Although opium is traditionally cultivated and used among some highland ethnic minorities, methamphetamine was first used in the highland communities in around 1996 [6]. Methamphetamine use was thought to be more common among Thais than among highland ethnic minorities, as reflected in the results of a recent survey of people attending a drug treatment center in northern Thailand [5]. Apart from its direct toxicity, methamphetamine represents a serious health concern in the context of the HIV epidemic. This is because methamphetamine use leads to engagement in other illicit drug use [12,13], sexual initiation or increase in sexual activity [14,15], multiple steady male partners [15], and STIs [12], though the factors associated with methamphetamine use vary depending on the study population. However, little is known about recent methamphetamine use among ethnic minority villagers in the highlands, where a rapid cultural shift is leading to increased social and cultural mixing with lowland Thai societies, in which the prevalence of methamphetamine use and HIV are high.

In 2003, we conducted a cross-sectional survey in two Karen villages, located in a mountainous area and with differing levels of development, to study the prevalence and social correlates of sexual behaviors, including drug use [16]. In this article, we reanalyze the data, focusing on the demographic and behavioral characteristics of methamphetamine users and the correlates of methamphetamine use.

Methods

The method used in the study is described elsewhere [16]. Briefly, we conducted a survey in two Karen villages at different levels of infrastructural development in a mountainous region in northern Thailand. The two villages were selected from villages in Category 1, the most developed level, and Category 3, a less developed level, based on the government categorization; among five possible levels within that categorization, more than 90% of villages in the study districts are classified in categories 1 to 3 [7]. We recruited all 15- to 54-year-old residents for the study, assuming that the differences between villages might reflect changes in culture and consequently in the behavioral patterns of the villagers. In detail, village A had electricity and a paved road linking it to town, enabling convenient year-round access to information and town life, whereas village B had no such infrastructure, limiting the villagers' access to town, especially in the rainy season.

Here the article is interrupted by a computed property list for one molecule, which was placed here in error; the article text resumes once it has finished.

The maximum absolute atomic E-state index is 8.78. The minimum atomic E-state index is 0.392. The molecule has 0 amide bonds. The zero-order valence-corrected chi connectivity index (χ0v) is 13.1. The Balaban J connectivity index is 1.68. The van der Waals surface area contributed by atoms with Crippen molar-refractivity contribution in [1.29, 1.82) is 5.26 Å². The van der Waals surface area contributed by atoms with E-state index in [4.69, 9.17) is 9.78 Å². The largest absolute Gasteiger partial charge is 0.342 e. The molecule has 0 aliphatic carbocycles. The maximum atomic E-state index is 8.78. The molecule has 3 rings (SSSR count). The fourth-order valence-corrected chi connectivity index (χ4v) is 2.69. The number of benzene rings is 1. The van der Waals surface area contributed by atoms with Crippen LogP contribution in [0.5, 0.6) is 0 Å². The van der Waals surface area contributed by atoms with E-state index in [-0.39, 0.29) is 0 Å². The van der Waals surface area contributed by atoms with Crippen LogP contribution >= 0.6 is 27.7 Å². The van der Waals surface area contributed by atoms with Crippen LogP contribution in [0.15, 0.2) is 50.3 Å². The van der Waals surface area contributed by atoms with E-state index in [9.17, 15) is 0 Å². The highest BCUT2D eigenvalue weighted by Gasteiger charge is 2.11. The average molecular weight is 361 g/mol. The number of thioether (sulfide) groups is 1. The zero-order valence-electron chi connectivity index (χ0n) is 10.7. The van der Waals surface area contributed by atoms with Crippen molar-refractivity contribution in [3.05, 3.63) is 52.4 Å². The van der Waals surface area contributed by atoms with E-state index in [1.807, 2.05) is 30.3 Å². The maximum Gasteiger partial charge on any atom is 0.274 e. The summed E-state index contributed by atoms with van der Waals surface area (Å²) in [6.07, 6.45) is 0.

Data were collected on February 24 and March 26, 2003. Six Karen health workers, three for each village, conducted face-to-face interviews at the respondents' homes in each village using a structured questionnaire. The questionnaire was developed based on results of eight focus group interviews with male and female Karen villagers. The questionnaire, written in Thai, was translated into the local languages through discussions among interviewers. For sensitive questions, such as questions about drug-related and sexual attitudes or behaviors, a separate answer sheet was prepared, and illustrations were used for those who were illiterate. Prior to the data-collection phase, we pretested the questionnaire in other villages that were distant from the study villages, and then revised the questions iteratively as needed. Informed consent was obtained and no names or other identifiers were collected. After completing each interview, the consent form, questionnaire, and answer sheet were put in an envelope and sealed in front of the respondent.